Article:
Discussing Congressional politics over at Facebook I made the following comment.
The past is dead, and only exists on the pages of books. Chart a new course and new future.
I was questioned pointedly as to what I exactly mean in that statement; and rightfully so. Am I saying that that history gives us no lessons to learn from? Am I saying that we live in such unique times that all that’s come before is irrelevant? Not quite. I will use this blog to expand on my sentiment, and hopefully give some insight into what I consider the defining theme of the current Era.
We don’t live in the 20th Century any more. The themes we based our American Perspective on are geopolitically (and more) dead. There is no iron curtain, there is no soviet menace, there are no dominos to keep from falling. In the last decade or so we have not witnessed the end of history, what we have witnessed was the end of the 20th Century American paradigm.
America’s waffling in international affairs, our inability to articulate a strategy–especially grand strategy–comes not from lack of strategic ability, but from a lack of grand narrative. While it seems as if it were easy for us creating such a narrative in looking back, it was not an easy thing to clearly accept and define who we were (and who we should become) as a Nation from the start of the Cold War. Though we made the decisions, and we thus defined who we were going to be politically, socially, and on the world stage. Such decisions are made generationally and change with each subsequent generation.
My perspective differs greatly from those older than myself. I turned 18 in 2000, I will be 31 in a few weeks. Think about that for a minute. Much is said regarding the personality of Millennials, Generation Y, older Generation X, or whatever the nomenclature is for people around my age. But what is said is largely centered around the personality quirks of Americans 30 and younger. But, those quirks are based upon experience.
I’ve been in Europe for two years and three days. I’ve worked in NATO for this whole time. The impetus for NATO’s creation largely no longer exists, NATO has for the last few years been reinventing itself because of the loss of its impetus. But, beyond NATO all of the geopolitical realities of Europe are in flux. Additionally, the United States and our relationship to Europe is also undergoing change. While we were liberators in the 20th Century, the deeds done by the US are not a vibrant living memory any more. The monuments are here, the appreciation for what was done is still here. But, the men and women who did the liberation for the most part are not. As well, those who were liberated are not. The decisions made by US and European leaders are not being made in the Cold War paradigm either; decisions are not being made between people who were making decisions during the 20th Century.
Now, take this one step further–the average person. The average person not being either academically or personally steeped in the history of the Second World War or the Cold War, what do they think of the World in which we all live today? How do they self identify as a citizen of a nation? How do they understand the actions taken by other nations? Inherently, it will have to differ significantly from how those that lived through the Second World War and Cold war did (or do).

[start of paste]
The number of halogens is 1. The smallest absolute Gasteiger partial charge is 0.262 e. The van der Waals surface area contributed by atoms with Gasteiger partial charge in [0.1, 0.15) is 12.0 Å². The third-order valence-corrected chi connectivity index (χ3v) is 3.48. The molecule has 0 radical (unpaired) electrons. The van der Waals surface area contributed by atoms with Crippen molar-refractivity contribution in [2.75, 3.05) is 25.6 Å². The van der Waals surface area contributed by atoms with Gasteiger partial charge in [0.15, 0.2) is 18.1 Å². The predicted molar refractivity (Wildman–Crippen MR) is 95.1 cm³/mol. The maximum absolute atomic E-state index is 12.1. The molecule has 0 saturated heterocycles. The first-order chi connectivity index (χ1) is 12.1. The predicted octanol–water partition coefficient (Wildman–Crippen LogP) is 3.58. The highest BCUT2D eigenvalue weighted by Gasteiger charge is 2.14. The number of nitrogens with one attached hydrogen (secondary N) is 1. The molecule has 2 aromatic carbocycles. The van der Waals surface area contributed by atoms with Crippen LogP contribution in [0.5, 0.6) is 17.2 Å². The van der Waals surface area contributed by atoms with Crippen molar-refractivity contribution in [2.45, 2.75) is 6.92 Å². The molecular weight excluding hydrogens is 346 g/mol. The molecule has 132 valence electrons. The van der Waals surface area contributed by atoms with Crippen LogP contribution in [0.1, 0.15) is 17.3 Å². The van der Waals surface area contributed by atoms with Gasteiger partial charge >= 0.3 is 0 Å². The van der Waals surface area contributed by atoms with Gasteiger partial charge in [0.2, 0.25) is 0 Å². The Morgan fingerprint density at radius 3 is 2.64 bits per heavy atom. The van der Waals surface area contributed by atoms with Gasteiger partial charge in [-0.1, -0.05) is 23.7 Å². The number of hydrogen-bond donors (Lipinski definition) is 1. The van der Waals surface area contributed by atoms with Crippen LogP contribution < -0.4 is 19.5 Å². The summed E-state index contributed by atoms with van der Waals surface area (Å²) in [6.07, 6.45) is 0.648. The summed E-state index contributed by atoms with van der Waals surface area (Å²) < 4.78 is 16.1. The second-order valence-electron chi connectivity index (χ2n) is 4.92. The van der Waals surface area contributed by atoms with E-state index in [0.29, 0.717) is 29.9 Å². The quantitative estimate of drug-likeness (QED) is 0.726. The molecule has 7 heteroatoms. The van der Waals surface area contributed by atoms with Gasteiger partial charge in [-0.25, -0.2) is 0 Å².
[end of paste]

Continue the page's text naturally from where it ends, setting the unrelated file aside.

While I live in a World that results from theirs I cannot make decisions based upon what they did. I must inherently stand on my own and make decisions based on my own merit. This is the nucleus from which my generation of leaders will make decisions.
In all this, I am saying that for all intents and purposes, for those currently in power and for those who are coming to power: That history, which is arguably the greatest in all of America’s history, is not relevant in the sense that I cannot claim credit for it, nor should anyone give me that credit. My self and my nation are only as good as it’s current generation.
Perspective matters, as does how a people identify themselves and their nation. In the American experience I’ve noticed a predilection to point to our recent history as an exemplar of who we are. There is inherently nothing wrong with this, but there is some peril in doing so. The peril is in making decisions based on what once was. On living under the auspices of those no longer alive. A habitual form of ancestor worship in the worst sense.
America needs to come to terms that the 20th Century is over. The ways we did things then do not translate over very well into this 21st Century. Mark Twain talked about how history rhymes. And what we’re doing now is looking for that syllable that fits perfectly in relation to the previous stanza, and the whole World is too. Culturally, geopolitically, philosophically, and damn near everything is being defined for a new age. That, is the defining theme for today.
We can either be annoyed or frightened by this reality, or we can embrace it. But, by embracing it we have to let go of the past and not conflate what we do today with what was done in the past. What we do today defines what America is, not what our ancestors did. We’re only as good as we allow ourselves to be. The goodwill we earned as liberators and defenders of freedom has nearly run its course. It’s now up to the living to make new decisions predicated upon today’s realities that can either be as good or worse than our ancestors decisions.
- DEF[x] Annapolis: Encourage the Innovators
- A History of the Navy in 100 Objects #48: Models of HMS St. George (1701) and USS Missouri (1944)
- Engineering and the Humanities: The View from Patna’s Bridge…
- A History of the Navy in 100 Objects #47: British Dockyard Models
- A History of the Navy in 100 Objects #46: WWII Japanese Radio Headset